In 1975, when I was a junior, the physical education department of Sarah Lawrence College in Bronxville, N.Y., fired the men's basketball coach and introduced a new sport, t'ai chi. While basketball had only a fringe following on campus, t'ai chi, a Zen-influenced series of slow, stylized movements, became very popular.
One t'ai chi devotee, a friend of mine, said of his sport, "Adversaries are encircled in a rainbow of nonviolent motion, a reflection of the coming world order." Basketball, my friend said, symbolized urban madness: back and forth, back and forth, for no apparent reason. This view dismayed me, because his version of insanity had been the staple of my adolescence. Staring down at my black high-top Converse sneakers, I muttered something to him about fast breaks feeding the soul.
Although I had nothing against the Orient and had knowingly chosen to attend a former women's college whose students looked down on team sports, I was irked that we had lost our basketball coach. Though our team, the Green Machine, was no hoop powerhouse, it was a legitimate member of the NCAA's Division III. And there we were with no coach and no prospect of getting one. Imagine the headlines if the same thing had happened at Indiana University: BOBBY KNIGHT AXED AS ZEN WAVE HITS CAMPUS. ENRAGED COACH TOSSES CHAIR. BAD KARMA, KIDS SAY.
As consolation, a bunch of the previous year's team members would sneak into the school's woefully undersized gym a few times a week and—between the ballet classes—play three-on-three. We were an eclectic group: The point guard, a philosophy major, was once tossed from a game for calling the ref a sophist; our reserve forward insisted on practicing barefoot; and our high scorer, a transfer from California, missed the big game with Vassar because he went to the ballet with his girlfriend.
We were not very gifted, but all of us could shoot, pass and dribble—and in my sophomore year we won at least three games in the opening minutes, while our opponents were still laughing. Ignored by our school, ridiculed by our opponents, like a French Foreign Legion troop we drew strength from our isolation. But foot soldiers can't march without a leader.
I had just about reconciled myself to a lost season when I had a chat with the cochairs of Sarah Lawrence's physical education department, Patty Smyth and Marguerite Shaw, two kindly ladies in their 60s who had brought cookies and beer to all our games.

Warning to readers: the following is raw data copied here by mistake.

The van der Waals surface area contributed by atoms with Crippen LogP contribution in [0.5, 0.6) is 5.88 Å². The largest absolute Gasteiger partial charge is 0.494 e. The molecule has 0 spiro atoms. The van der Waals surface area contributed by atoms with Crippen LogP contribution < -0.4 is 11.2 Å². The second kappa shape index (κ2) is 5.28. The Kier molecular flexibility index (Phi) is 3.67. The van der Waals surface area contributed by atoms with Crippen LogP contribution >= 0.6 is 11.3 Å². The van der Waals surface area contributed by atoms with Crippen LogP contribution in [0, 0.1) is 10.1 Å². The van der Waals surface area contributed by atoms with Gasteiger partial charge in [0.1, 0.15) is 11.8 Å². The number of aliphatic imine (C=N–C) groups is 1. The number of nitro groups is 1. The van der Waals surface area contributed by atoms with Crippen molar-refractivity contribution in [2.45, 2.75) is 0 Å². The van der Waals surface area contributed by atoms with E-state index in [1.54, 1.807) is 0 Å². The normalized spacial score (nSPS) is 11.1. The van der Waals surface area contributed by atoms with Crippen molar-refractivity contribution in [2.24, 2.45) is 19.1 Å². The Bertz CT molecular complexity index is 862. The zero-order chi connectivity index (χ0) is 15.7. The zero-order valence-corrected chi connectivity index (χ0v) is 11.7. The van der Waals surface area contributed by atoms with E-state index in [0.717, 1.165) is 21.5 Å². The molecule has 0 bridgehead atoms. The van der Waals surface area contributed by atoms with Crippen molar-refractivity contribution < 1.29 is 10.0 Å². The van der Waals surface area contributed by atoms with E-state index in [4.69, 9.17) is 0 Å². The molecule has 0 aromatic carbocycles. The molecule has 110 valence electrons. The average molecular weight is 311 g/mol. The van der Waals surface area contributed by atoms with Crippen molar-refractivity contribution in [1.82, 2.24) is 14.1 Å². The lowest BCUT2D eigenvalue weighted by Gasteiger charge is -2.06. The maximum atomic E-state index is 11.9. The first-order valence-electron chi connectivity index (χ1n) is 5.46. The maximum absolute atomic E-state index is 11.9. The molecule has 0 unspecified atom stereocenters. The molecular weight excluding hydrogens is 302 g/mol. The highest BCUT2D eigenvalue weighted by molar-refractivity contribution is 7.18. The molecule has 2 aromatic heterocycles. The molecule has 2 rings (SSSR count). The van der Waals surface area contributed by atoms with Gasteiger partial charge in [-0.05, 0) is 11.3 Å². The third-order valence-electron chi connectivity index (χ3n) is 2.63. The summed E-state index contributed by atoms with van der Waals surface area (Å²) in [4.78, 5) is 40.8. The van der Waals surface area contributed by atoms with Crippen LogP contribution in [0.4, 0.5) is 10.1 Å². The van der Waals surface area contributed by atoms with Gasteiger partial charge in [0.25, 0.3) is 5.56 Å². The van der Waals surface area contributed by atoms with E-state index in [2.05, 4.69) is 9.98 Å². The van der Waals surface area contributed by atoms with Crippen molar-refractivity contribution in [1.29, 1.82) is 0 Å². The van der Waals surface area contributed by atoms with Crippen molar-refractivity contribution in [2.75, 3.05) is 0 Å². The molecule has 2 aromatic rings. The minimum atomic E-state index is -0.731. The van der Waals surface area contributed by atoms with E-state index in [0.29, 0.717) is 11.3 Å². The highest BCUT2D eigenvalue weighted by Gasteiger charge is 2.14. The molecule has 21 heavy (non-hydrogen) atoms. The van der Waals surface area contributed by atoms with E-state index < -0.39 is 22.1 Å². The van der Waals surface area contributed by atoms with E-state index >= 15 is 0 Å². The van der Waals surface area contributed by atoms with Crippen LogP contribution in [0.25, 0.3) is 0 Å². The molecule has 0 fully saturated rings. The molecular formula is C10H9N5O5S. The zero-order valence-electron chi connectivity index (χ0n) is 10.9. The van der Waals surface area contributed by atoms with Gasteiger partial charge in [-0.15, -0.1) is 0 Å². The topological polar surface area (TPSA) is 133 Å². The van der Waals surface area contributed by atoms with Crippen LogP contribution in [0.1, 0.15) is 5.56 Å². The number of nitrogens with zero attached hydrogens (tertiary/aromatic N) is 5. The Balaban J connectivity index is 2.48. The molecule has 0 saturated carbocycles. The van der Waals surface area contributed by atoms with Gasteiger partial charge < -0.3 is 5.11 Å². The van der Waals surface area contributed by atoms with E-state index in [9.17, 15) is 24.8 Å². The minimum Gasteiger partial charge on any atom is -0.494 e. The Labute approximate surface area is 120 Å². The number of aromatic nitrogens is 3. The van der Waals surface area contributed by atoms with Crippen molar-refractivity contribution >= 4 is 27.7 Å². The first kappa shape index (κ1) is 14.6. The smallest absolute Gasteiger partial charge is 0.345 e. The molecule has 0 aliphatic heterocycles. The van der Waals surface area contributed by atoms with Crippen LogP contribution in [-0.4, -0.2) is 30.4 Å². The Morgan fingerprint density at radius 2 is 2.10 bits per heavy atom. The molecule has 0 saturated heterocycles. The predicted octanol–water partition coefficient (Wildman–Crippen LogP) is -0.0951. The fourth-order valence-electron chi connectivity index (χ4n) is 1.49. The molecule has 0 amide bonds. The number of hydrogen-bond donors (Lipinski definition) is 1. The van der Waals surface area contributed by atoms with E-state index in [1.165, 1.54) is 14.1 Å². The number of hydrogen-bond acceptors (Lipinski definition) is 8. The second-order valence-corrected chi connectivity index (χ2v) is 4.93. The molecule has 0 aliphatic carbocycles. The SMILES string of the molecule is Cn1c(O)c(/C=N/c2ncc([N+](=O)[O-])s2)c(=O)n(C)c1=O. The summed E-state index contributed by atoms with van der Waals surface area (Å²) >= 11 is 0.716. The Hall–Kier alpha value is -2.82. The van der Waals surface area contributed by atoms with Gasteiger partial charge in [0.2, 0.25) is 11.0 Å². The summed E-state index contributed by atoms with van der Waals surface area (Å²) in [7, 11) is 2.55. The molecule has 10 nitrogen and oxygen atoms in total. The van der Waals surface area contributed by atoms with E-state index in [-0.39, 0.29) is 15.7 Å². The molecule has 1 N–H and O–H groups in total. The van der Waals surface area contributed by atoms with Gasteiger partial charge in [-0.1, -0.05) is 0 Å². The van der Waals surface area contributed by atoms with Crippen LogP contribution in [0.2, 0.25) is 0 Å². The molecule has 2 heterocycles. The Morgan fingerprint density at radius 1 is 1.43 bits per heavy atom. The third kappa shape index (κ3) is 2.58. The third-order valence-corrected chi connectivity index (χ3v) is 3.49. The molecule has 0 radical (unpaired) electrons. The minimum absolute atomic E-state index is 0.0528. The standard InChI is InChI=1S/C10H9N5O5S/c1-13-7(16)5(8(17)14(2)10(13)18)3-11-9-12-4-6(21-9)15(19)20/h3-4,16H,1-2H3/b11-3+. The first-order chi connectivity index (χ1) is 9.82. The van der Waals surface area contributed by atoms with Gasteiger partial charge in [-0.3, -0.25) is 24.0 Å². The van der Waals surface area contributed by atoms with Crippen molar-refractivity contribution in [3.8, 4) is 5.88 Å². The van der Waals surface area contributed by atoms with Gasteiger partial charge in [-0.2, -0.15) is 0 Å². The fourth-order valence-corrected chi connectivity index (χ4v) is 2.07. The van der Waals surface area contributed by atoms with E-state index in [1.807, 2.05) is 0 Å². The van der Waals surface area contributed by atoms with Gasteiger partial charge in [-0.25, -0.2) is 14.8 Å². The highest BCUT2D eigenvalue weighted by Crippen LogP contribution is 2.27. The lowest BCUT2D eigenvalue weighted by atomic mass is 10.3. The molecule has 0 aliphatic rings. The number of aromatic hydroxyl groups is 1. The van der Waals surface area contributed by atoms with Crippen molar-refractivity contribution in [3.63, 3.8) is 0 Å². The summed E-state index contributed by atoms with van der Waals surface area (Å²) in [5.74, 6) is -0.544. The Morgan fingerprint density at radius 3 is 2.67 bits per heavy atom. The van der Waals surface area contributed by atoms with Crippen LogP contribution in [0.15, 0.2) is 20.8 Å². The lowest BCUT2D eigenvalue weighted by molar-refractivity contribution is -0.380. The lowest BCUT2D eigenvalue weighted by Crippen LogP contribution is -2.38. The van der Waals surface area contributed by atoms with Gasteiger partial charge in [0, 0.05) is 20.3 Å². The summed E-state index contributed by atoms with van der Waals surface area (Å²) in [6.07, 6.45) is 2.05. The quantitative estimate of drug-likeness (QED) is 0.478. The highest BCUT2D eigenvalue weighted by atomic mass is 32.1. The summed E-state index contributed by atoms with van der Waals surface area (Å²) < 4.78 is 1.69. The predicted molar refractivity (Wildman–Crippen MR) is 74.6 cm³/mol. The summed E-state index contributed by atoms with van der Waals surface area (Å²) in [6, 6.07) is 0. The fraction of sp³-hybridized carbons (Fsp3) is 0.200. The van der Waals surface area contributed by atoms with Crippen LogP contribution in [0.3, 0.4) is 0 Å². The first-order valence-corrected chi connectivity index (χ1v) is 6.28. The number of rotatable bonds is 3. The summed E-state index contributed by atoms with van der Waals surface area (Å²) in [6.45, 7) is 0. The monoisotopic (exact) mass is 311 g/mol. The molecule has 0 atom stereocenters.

Smyth, a slim, energetic, white-haired woman, had been a crack fencer in her day, and Shaw could bowl with the best at the lanes in Yonkers. Together they controlled the phys-ed department's purse strings. Neither one knew much about basketball. So it was to my surprise that they told me how much they enjoyed the games and asked if another student and I would like to become player-coaches of the Sarah Lawrence team for the year.
I had never considered myself coaching material. I was 19, wore Indian beads and long hair, knew no boosters in the used car business and was an unpolished after-dinner speaker. But Sarah Lawrence had an avant-garde reputation to uphold. "Great," I said, undaunted by the challenge. "It's a deal." These were the conditions of my employment: We could practice twice a week (all other gym time was reserved for dance, yoga or t'ai chi) and I would be responsible for the balls, bags and medicine kit. Smyth and Shaw would wash our uniforms and supply the food and beer.
Word of my appointment spread slowly. (To my disappointment there was no announcement in the sports section of The New York Times.) I started scouring the campus for talent, besieging any male over 5'6" with my recruiting pitch. One of the few takers was a soccer player who appeared to be convinced it was a violation to touch the ball with his hands. But the team had no enforcer, no fierce rebounder with sharp elbows who could turn the entire program around. I figured that if I could find an enforcer, my reputation as a Sarah Lawrence coaching legend would be secure.
After staying up late one night to diagram a sagging zone for a small, slow, white team, I stumbled into the school cafeteria for breakfast and rubbed my eyes at what appeared to be an optical illusion. There, standing in line, reasonably well-proportioned, all limbs intact, wearing leather basketball sneakers, at least 6'6", was the Dave Cowens of my dreams. I cut into the line and introduced myself as the new basketball coach. "Are you enrolled here?" I asked. "If you're not, I know someone in the admissions department." To my delight he was a student, an actor/singer/dancer named Jim. Big Jim. Jammin' Jim. He said he hadn't played competitive basketball for several years.